Each of the four bank stocks highlighted in today’s article is growing earnings, pays a decent dividend (up to 6.39%), has a price/earnings ratio significantly lower than that of the broader market, and is currently trading below book value. For these four bank stocks with a combination of features that make them attractive right now, CLICK HERE.
Michael Burry – the man who made a fortune by betting against the housing bubble in the 2000s (as depicted in the movie The Big Short) – now sees a bubble forming in passive funds (which he claims have a “dirty secret”). The author of today’s article, however, is a big fan of actively managed closed-end funds (CEFs), stating that they can actually be a powerful tool in a market downturn. He highlights one particular CEF with an impressive 8.5% dividend yield to consider. For more, CLICK HERE.
With interest rates expected to continue falling – and the possibility of negative interest rates making their way to the U.S. – where can investors look for income? The author of today’s article declares that “Companies with high and stable dividends are a good place to look” – and identifies several stocks offering higher yields than the overall market and the benchmark 10-year Treasury (and yields which should be sustainable based on the companies’ sound balance sheets and track record of dividend increases). For more, CLICK HERE.
While the rise of e-commerce giants such as Amazon has certainly brought about the demise of many brick-and-mortar retailers (with many more victims undoubtedly to come), retail isn’t dead across the board. In fact, as the author of today’s article observes, some areas of retail, such as in-store apparel, are flourishing – and that creates an opportunity in “a special niche in brick-and-mortar retail”. What may be “the best way to invest in retail” – offering sizable and safe dividends? CLICK HERE.
How can you go about getting safer, higher income? Consider high dividend stocks that hit the yield sweet spot, which one fund researcher cited in today’s article suggests is “higher than the market average — but not so high that it climbs into higher-yield, higher-risk territory…about 3% to 4.5%.” He proceeds to highlight a number of mutual funds and ETFs worth considering that focus on stocks in this high dividend, low risk “intermediate zone”. For more, CLICK HERE.
Which companies are positioned to be able to keep raising their dividends by 10% (or more) for the next five years (or longer) even if the economy takes a turn for the worse? Today’s article identifies 10 companies that are likely to achieve this feat, with the author noting that “For a company to safely raise its dividend for five more years, it has to have tolerable payout ratios of dividends to total earnings. Such companies also have to be able to grow their income ahead, and they must not be under unmanageable debt loads or too much regulatory scrutiny.” For more, CLICK HERE.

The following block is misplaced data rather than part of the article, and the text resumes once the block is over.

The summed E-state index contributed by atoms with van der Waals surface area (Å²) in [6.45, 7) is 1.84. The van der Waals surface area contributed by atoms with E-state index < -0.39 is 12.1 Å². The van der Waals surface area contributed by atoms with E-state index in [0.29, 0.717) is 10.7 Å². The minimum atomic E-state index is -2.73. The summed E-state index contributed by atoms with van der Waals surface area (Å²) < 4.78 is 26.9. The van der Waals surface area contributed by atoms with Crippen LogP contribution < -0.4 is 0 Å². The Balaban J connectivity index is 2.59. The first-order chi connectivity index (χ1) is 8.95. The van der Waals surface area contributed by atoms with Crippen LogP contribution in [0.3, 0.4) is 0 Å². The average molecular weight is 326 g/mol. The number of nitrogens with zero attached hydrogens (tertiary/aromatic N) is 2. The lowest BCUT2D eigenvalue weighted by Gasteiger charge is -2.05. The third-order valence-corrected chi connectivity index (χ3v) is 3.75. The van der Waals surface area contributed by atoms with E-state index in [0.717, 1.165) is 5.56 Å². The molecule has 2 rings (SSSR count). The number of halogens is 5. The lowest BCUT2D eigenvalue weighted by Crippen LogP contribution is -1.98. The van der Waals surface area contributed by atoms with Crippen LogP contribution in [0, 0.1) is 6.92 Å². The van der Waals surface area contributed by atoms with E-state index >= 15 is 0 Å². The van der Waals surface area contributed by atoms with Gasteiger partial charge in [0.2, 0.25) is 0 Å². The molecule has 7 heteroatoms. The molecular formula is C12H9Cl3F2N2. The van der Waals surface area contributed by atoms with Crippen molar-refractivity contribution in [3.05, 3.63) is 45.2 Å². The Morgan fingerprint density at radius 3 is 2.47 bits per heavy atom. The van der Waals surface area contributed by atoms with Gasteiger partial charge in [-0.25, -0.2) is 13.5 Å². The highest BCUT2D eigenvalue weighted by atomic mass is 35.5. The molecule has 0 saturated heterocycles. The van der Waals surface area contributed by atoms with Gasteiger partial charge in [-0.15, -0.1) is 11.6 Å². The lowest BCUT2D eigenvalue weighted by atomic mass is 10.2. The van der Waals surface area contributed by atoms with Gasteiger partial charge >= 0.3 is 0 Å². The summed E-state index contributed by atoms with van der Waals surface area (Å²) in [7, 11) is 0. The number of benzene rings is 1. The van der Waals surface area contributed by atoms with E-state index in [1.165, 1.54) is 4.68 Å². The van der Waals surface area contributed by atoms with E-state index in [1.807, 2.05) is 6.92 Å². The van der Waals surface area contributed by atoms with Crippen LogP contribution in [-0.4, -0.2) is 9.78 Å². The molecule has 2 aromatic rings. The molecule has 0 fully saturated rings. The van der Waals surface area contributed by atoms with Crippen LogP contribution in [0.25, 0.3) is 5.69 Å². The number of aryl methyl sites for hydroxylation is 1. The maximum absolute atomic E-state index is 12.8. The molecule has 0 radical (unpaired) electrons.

In a year that, at one point, was expected to see multiple interest rate increases, any rate increases for 2019 now appear to be off the table – and the possibility of an interest rate cut is on the table. The author of today’s article notes that “With lower interest rates, that means dividend-paying stocks are more valuable. But investors shouldn’t chase after any stock with a generous yield” – and he proceeds to highlight three safe, blue-chip dividend stocks that are also likely to increase their dividends in the coming weeks. For more, CLICK HERE.
The importance attributed to dividends has changed over time, with the author of today’s article noting that “In the past, dividends were the only reason investors placed their money in equities. Now, dividends play a much smaller role, for better or worse, in the overall stock market.” One of the biggest factors behind the shrinking importance of dividends? The increase in stock buybacks, as corporations found another way to return money to shareholders. But it’s not the only factor. For more – including what this shift means for dividend strategies – CLICK HERE.
In the low interest rate environment of the last 10 years, have dividend stocks become a cult of sorts for income-hungry investors who have been unable to rely on bonds? That’s the argument made by the author of today’s article, who asserts that, today, “if you own companies that pay dividends then you are a “serious” investor, while if dividends are not a centerpiece of your investment strategy you are a heretic…” More importantly, he warns that there is danger associated with this cult of dividends and treating dividend-paying stocks as bond substitutes. For more, CLICK HERE.
While, as today’s article notes, “The only way for a stock to increase its dividend for 25 or more consecutive years is for it to have a strong and durable competitive advantage”, that doesn’t mean that all 57 stocks that currently make up the S&P 500 Dividend Aristocrat Index are good buys today. The authors single out ten stocks from the index that they assess to be the top Dividend Aristocrats today based on expected future total returns. For more, CLICK HERE.